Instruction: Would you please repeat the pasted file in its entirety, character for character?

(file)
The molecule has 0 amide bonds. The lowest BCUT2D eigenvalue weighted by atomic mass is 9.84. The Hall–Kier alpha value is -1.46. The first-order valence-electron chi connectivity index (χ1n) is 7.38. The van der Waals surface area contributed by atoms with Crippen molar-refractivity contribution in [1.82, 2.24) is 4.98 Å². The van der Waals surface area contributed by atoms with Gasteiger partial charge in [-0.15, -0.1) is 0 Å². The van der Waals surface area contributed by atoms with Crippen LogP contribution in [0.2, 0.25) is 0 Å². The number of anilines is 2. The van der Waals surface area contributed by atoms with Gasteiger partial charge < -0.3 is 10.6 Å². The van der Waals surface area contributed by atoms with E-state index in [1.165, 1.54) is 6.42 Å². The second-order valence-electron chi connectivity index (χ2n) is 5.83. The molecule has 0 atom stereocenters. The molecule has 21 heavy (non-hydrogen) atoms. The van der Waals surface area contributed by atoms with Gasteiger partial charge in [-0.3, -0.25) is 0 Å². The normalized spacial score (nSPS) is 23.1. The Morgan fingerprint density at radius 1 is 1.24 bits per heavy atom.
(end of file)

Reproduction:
The molecule has 0 amide bonds. The lowest BCUT2D eigenvalue weighted by atomic mass is 9.84. The Hall–Kier alpha value is -1.46. The first-order valence-electron chi connectivity index (χ1n) is 7.38. The van der Waals surface area contributed by atoms with Crippen molar-refractivity contribution in [1.82, 2.24) is 4.98 Å². The van der Waals surface area contributed by atoms with Gasteiger partial charge in [-0.15, -0.1) is 0 Å². The van der Waals surface area contributed by atoms with Crippen LogP contribution in [0.2, 0.25) is 0 Å². The number of anilines is 2. The van der Waals surface area contributed by atoms with Gasteiger partial charge < -0.3 is 10.6 Å². The van der Waals surface area contributed by atoms with E-state index in [1.165, 1.54) is 6.42 Å². The second-order valence-electron chi connectivity index (χ2n) is 5.83. The molecule has 0 atom stereocenters. The molecule has 21 heavy (non-hydrogen) atoms. The van der Waals surface area contributed by atoms with Gasteiger partial charge in [-0.3, -0.25) is 0 Å². The normalized spacial score (nSPS) is 23.1. The Morgan fingerprint density at radius 1 is 1.24 bits per heavy atom.